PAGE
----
SASHA ARDEN (New York):
The Potential of Augmented Reality (AR) in the Virtual Performance of Time-Based Media Art
This presentation explores the potential of AR as a tool to preserve the experience of time-based artworks no longer able to function in their original iteration due to damage, obsolescence, or other barriers. Elements such as moving image or kinetic motion could exist as virtual visual layers integrated with the original object, or alongside it. As an alternative to an exhibition copy or displaying an object with documentation of its past function, AR offers a unique method to connect time-based, work-defining elements to their physical anchors and keep such artworks accessible to viewers. By proposing the application of AR technology through case studies, some limitations will be discussed, as well as questions around ethics and authenticity.
Sasha Arden (pronouns they/them/their) is a graduate candidate in Conservation and Art History at the Institute of Fine Arts at New York University, specializing in Time-Based Media. Their previous experience includes installation of media-based artworks at the San Francisco Museum of Modern Art, managing media exhibits at the Oakland Museum of California, overseeing all audiovisual resources at the San Francisco Art Institute, and as adjunct Instructor for media production in the Sculpture Department at the School of the Art Institute of Chicago (SAIC). Sasha completed their Bachelor of Fine Arts at SAIC in 2004, and a Post-Baccalaureate Certificate in Writing at SAIC in 2005.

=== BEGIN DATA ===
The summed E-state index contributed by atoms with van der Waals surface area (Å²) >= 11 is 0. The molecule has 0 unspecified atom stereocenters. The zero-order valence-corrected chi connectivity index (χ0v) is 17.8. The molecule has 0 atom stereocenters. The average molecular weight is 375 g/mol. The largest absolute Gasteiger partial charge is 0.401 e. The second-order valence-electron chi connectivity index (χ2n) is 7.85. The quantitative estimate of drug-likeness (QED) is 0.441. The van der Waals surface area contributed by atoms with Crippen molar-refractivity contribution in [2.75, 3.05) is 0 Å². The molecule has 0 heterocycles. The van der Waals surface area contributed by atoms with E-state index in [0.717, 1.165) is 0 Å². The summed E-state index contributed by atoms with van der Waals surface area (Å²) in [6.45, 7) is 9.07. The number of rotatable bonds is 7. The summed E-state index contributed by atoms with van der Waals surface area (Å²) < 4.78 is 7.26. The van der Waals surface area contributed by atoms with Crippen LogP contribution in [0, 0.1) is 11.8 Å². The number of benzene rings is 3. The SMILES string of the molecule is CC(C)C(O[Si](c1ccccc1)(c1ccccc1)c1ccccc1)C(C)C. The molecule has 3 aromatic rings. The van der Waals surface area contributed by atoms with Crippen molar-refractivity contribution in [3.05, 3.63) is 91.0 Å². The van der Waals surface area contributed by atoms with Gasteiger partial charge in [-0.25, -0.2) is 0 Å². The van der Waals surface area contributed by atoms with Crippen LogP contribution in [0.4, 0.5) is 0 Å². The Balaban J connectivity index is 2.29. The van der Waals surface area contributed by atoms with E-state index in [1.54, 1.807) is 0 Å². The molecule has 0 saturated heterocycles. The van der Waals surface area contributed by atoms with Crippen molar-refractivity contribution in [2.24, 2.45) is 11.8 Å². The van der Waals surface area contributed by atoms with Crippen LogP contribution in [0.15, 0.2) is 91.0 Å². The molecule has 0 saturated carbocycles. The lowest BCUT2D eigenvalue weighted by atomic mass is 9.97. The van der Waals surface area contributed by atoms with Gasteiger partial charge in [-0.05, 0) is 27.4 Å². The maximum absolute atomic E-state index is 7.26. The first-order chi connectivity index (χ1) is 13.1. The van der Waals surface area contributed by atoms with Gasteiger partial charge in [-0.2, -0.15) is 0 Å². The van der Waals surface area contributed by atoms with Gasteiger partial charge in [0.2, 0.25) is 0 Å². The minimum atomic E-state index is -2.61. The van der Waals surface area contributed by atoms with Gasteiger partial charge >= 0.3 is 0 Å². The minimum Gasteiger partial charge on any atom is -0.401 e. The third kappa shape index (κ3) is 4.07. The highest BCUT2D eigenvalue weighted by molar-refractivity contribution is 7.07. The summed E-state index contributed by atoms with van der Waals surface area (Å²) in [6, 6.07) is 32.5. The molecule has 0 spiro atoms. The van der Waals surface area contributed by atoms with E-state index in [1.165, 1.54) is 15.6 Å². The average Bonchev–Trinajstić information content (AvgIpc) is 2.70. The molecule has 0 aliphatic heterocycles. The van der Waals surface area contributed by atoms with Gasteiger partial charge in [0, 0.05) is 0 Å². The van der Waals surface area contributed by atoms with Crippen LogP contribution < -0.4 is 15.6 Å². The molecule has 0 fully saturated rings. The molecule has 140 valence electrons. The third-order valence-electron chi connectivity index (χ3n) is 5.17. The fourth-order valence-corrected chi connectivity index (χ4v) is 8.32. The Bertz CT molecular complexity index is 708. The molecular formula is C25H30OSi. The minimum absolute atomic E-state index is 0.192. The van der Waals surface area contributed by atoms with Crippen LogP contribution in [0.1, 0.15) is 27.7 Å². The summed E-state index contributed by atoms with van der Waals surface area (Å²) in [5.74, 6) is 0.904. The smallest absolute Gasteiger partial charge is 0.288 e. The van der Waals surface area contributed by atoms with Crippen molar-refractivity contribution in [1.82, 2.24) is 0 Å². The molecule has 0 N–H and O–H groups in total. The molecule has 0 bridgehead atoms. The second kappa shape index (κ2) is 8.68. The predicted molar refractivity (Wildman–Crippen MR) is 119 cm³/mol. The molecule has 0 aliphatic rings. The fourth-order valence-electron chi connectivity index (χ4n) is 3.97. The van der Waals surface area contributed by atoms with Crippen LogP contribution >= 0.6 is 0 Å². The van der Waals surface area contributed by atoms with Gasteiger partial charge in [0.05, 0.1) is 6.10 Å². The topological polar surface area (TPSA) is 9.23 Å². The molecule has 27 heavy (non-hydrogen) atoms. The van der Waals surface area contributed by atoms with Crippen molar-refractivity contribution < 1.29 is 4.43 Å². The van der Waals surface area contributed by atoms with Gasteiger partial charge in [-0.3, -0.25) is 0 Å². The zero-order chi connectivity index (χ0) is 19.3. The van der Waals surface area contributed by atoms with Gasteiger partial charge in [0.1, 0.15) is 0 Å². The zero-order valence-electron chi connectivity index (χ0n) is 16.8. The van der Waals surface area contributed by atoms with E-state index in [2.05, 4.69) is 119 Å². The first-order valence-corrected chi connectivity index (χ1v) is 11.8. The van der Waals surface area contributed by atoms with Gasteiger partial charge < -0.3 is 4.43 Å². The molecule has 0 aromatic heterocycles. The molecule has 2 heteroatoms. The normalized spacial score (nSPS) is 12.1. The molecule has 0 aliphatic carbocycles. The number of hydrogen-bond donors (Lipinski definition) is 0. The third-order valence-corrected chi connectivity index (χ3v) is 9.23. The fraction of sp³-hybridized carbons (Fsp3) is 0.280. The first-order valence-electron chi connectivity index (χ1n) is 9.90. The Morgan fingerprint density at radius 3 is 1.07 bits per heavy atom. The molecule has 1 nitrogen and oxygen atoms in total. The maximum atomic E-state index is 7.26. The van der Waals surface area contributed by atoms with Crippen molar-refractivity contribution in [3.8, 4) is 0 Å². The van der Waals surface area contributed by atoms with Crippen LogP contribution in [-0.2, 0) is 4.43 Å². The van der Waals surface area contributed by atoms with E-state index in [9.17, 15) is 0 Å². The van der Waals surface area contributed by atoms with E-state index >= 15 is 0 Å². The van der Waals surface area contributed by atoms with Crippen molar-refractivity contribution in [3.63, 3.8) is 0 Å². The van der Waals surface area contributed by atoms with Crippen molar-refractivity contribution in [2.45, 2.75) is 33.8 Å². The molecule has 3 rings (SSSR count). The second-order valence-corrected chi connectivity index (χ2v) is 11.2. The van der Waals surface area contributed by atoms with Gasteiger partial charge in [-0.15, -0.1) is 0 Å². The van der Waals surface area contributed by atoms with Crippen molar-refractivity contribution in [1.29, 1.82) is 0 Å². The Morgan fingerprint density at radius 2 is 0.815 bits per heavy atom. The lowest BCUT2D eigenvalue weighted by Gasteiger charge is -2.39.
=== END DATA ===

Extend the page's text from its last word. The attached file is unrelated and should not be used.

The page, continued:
ANNA OLSZEWSKA (Krakow): Re:Senster Poject:
There is a Script-to-Design Path that Leads Through the Media Art Restoration Maze
The turbulent history of Senster, a large cybernetic sculpture designed by Edward Ihnatowicz in c. 1970 is a classic example of pioneering media artwork saga. Divided in two periods: the creation and prematurely cancelled display (1968-1974), and its recent reactivation (2017-2018) the history provokes questions on continuity and authenticity of the lost and found pieces. For this reason I take recent experience of Senster’s reactivation as a starting point for discussion on maintenance and display of media art. Reflecting on the lifecycle of the piece I propose a script-to-design path for consideration in broader context of the art conservation strategy. I intend to argue that once a piece is to be recreated in a reliable way a meticulous assessment of the engineered components should precede the study of the freely designed structure. Referring to the outcomes of the Senster reactivation process I would like to show that in a preliminary phase of the process it is highly profitable to observe the engineered (script based) structures in every detail and do the most meticulous reverse-engineering possible, no matter whether it relates to the control system, mechanics or construction engineering since the engineering components are a priority in dictating the scope and sequence of the restoration project and a benchmark for the reconstruction of the freely designed elements. I expect that various configurations of script and design qualities would characterize a broader class of hardware-based interactive systems restoration projects